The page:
Business partners in a Law Firm have many responsibilities, risks, duties, and moral dilemmas. In order to become a business partner in most large firms, one must work very long hours for many years and then hope fate shines upon them so that they actually become one. During this time, the current business partners enjoy profits from the might-become partner’s work. It behooves the current partners to drag out this process or deny might-becomes. If you eventually became a partner would you be comfortable exploiting might-becomes for your own gain? Could you put a business before your family and yourself to be a major contributor to the business side by being a Rainmaker and Executive while also practicing law?
Other Questions to ask yourself –
1. Do you want to sell your soul and work long and hard enough for many years to maybe become a partner in a large law firm for the long term possibility of easier money? If the answer is yes, you should not work for Marilyn because time is wasting.
2. Do you want to start your own law firm instead of worrying about becoming a partner or working for someone? If the answer is yes, you should not work for Marilyn or anyone else but get started now. The sooner you begin starving the sooner you might get profitable and someday you might make as much as Marilyn would pay you.
3. Do you want to work long-term for Marilyn where pay, benefits, and the working environment are great with no business responsibilities, duties, or risks – where you can have a life and good pay too?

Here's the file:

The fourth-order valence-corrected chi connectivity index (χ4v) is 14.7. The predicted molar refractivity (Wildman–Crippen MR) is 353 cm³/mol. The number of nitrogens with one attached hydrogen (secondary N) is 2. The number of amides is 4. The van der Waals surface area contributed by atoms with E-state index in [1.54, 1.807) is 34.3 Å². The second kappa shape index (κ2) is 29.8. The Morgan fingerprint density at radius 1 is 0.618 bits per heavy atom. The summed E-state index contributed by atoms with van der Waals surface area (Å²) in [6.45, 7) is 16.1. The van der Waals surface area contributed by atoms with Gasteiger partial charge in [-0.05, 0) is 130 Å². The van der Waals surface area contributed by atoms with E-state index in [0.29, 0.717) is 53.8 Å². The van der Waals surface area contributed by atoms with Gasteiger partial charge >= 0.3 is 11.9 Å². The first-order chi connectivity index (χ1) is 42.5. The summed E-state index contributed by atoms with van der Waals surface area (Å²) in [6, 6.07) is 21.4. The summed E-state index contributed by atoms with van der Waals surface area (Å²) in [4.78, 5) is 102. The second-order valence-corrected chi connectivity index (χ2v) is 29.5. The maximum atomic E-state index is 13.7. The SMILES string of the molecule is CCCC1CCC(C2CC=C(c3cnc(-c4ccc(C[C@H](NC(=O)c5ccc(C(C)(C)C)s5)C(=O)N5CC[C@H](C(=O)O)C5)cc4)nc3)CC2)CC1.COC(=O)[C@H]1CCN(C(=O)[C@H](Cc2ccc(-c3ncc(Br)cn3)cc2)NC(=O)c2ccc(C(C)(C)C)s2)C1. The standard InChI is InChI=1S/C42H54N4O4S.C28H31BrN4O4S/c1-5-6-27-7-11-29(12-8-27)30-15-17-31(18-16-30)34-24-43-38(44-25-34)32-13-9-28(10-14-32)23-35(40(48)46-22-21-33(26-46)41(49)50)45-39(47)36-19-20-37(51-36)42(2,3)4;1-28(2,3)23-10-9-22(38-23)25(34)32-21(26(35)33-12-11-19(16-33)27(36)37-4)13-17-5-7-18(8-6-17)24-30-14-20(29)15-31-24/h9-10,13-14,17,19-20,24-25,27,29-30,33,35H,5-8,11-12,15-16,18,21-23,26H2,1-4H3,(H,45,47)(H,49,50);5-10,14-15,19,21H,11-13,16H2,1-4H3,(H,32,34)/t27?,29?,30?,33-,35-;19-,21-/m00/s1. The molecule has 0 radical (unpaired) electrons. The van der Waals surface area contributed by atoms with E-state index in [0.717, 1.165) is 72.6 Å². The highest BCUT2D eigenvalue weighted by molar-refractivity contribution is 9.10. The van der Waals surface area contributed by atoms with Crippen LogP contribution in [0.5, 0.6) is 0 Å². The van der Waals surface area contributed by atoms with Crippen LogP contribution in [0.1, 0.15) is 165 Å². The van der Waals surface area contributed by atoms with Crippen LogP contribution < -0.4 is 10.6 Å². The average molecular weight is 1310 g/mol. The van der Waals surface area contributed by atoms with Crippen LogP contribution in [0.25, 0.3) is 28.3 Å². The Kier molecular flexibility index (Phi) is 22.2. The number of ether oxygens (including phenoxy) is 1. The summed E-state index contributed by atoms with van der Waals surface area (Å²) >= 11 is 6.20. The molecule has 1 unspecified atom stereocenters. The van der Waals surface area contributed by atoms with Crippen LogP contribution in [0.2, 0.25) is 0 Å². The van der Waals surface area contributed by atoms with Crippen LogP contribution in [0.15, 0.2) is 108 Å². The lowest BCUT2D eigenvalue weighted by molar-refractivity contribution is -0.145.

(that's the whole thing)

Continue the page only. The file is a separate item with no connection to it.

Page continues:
¶7 THE LEGAL SIDE, THE BUSINESS SIDE
The legal side and business side of this law office are heavily interrelated and often inseparable. If the business side is not run properly, coworker morale becomes low, money is tight, clients misbehave and it becomes difficult for good efficient legal work to be done. It is important to carefully screen would-be clients and insist they remain respectful and prepay work to be done.
Please be aware this office is not like the military. Orders are rarely given. Staff members must work as a team and communications are to be polite and request-oriented as opposed to command-oriented. Yet everyone must realize Marilyn has the final word in all legal and business decisions. Cooperation and mutual respect make work more enjoyable and efficient. Remembering that everyone is on the same team and working together accomplishes the best work and therefore also the most pay and benefits. A nice office means that all staff members are held to a high standard of behavior. Mutual loyalty, courtesy, thoughtfulness, and genuine caring from each staff member are regarded highly and encouraged.